If it is true that Mario Draghi saved the eurozone, then it must also be true that the eurozone will depend on future presidents of the European Central Bank doing the right thing at the right time. The eurozone member states have added a few policy gadgets since the crisis. But the ECB remains critical for the eurozone’s cohesion, if not survival.
Christine Lagarde, Mr Draghi’s successor, last week launched a strategy review. Over the course of this year, the ECB will put its entire monetary policy strategy on the table, and, unfortunately, a lot more than this.
I personally fail to get excited about whether votes in the ECB’s governing council should be published, or who writes the president’s introductory notes. I see no evidence that a stronger role taken by national central banks would lead to better policy. There is also too much talk about communication. When the Germans do not like the policy, it is not because the ECB has failed to explain it to them.
The ECB should instead focus on what matters: the policy target and the instruments to deliver it.
Under European law, the ECB’s primary target is to deliver price stability. The lack of precision was deliberate. It was supposed to give central bankers room for interpretation and manoeuvre — room the ECB chose not to use. In late 1998, the ECB adopted its first inflation targeting regime. Four years later, it modified it to an annual inflation rate of close to, but below, 2 per cent.
The concept of inflation targeting was relatively new at the time. It was based on an analytical framework that became popular in macroeconomics in the 1980s. It assumed that people act rationally and that financial markets are well behaved. I suspect most readers have formed their own views on those premises. But you may be surprised to hear that policies based on these assumptions are still in place. Inflation targeting is one of them.
The ECB’s research staff have recently published a fascinating 300-page working paper that has a direct bearing on this discussion. Its goal has been to shed some light on the successes and failures of the ECB’s policies over the last 20 years. The paper tries to establish how the ECB’s policies affected the economy. The surprise result was that the effect on inflation was smaller than previously thought, but the impact on economic growth larger.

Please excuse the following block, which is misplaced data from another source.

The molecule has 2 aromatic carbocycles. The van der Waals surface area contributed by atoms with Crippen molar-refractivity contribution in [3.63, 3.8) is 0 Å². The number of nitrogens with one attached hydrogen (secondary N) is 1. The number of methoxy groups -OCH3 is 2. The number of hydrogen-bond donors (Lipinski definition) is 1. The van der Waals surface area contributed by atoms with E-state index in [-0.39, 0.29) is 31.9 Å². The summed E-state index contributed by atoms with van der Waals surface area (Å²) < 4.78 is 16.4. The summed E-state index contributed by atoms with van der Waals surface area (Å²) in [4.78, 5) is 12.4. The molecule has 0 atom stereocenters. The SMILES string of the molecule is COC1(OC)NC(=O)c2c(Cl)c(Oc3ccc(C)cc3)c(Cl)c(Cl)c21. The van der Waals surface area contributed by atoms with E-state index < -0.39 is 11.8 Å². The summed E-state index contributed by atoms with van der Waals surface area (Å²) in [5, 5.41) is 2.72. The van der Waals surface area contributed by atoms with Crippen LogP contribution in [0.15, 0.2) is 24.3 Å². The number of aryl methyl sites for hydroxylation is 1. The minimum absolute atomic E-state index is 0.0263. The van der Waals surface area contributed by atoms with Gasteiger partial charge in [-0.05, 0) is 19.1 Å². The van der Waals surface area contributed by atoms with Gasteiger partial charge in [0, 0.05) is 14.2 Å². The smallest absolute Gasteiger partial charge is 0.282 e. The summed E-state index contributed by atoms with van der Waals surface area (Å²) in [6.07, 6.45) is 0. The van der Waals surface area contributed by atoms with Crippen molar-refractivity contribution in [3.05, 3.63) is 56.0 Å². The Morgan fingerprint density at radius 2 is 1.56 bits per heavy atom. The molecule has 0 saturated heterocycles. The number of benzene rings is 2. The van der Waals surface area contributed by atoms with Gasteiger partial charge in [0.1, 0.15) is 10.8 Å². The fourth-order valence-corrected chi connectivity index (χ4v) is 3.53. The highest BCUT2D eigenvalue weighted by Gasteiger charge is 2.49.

This finding suggests that a policy based only on inflation targeting is not very effective at a time like this. My own preferred target would be based on nominal gross domestic product — economic activity measured in actual euro prices. You can think of it as a metric of both economic activity and inflation folded into one.
I know there are problems with the availability of nominal GDP data. But if these can be solved, the framework could give the ECB more flexibility. It would not be a policy of flying by the seat of your pants, or pure discretion as economists call it. It is less rigid than direct inflation targeting, but still a formal framework to hold on to.
This, in many respects, is a good time to ditch the inflation target. For a start, neither employers nor employees believe in it any more. Nobody uses the 2 per cent target in wage rounds.
Inflation targeting would constrain the ECB’s policy choices in potentially catastrophic ways — for example, if inflation were to rise, yet the economy remains weak. An inflation-targeting Ms Lagarde would then come under pressure to end quantitative easing and raise interest rates prematurely. Inflation targeting worked well for Mr Draghi in part because he was lucky. Without a sudden collapse of inflation, there would have been no QE.
A more flexible policy target would also address the concern that the central bank may be running out of firepower. The ECB’s research shows the policy affects growth. The bank could, if it wanted to, stimulate green investment, which is on the agenda of the review. Probably the least controversial decision would be to buy green bonds from the European Investment Bank. The ECB could also buy qualifying green private-sector bonds, or give incentives to banks to lend to green projects. This is just the easy stuff. But they could do a lot more if they want to.
I would urge the ECB to do some deep thinking on this issue. The last policy review took place in 2003. The choice it makes next will determine policy for a long time. If it gets this one wrong, no communication strategy will help.